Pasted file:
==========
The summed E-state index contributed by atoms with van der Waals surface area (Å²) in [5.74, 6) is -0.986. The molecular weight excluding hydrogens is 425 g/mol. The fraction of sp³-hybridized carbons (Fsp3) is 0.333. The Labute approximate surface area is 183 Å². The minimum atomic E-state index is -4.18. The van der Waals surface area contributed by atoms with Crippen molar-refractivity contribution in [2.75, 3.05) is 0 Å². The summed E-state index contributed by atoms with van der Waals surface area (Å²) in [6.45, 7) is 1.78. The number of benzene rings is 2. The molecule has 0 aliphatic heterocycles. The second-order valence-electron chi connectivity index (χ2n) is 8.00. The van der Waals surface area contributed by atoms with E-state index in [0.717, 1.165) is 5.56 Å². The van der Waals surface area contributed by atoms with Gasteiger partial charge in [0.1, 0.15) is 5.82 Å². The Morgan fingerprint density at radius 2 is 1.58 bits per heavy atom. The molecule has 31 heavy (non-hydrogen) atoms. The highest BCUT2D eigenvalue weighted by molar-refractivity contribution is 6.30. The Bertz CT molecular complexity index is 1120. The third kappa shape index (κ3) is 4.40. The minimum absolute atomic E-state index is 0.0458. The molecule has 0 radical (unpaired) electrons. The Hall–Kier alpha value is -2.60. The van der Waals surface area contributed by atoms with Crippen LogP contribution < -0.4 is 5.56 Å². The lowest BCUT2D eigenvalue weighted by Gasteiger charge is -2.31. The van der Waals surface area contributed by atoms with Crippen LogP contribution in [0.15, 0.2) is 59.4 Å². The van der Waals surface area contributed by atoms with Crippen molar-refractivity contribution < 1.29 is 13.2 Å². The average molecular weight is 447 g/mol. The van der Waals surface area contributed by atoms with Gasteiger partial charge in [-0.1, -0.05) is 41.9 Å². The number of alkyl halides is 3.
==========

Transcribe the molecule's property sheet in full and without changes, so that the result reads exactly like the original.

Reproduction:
The summed E-state index contributed by atoms with van der Waals surface area (Å²) in [5.74, 6) is -0.986. The molecular weight excluding hydrogens is 425 g/mol. The fraction of sp³-hybridized carbons (Fsp3) is 0.333. The Labute approximate surface area is 183 Å². The minimum atomic E-state index is -4.18. The van der Waals surface area contributed by atoms with Crippen molar-refractivity contribution in [2.75, 3.05) is 0 Å². The summed E-state index contributed by atoms with van der Waals surface area (Å²) in [6.45, 7) is 1.78. The number of benzene rings is 2. The molecule has 0 aliphatic heterocycles. The second-order valence-electron chi connectivity index (χ2n) is 8.00. The van der Waals surface area contributed by atoms with E-state index in [0.717, 1.165) is 5.56 Å². The van der Waals surface area contributed by atoms with Gasteiger partial charge in [0.1, 0.15) is 5.82 Å². The Morgan fingerprint density at radius 2 is 1.58 bits per heavy atom. The molecule has 31 heavy (non-hydrogen) atoms. The highest BCUT2D eigenvalue weighted by molar-refractivity contribution is 6.30. The Bertz CT molecular complexity index is 1120. The third kappa shape index (κ3) is 4.40. The minimum absolute atomic E-state index is 0.0458. The molecule has 0 radical (unpaired) electrons. The Hall–Kier alpha value is -2.60. The van der Waals surface area contributed by atoms with Crippen LogP contribution < -0.4 is 5.56 Å². The lowest BCUT2D eigenvalue weighted by Gasteiger charge is -2.31. The van der Waals surface area contributed by atoms with Crippen LogP contribution in [0.15, 0.2) is 59.4 Å². The van der Waals surface area contributed by atoms with Crippen molar-refractivity contribution < 1.29 is 13.2 Å². The average molecular weight is 447 g/mol. The van der Waals surface area contributed by atoms with Gasteiger partial charge in [-0.1, -0.05) is 41.9 Å². The number of alkyl halides is 3.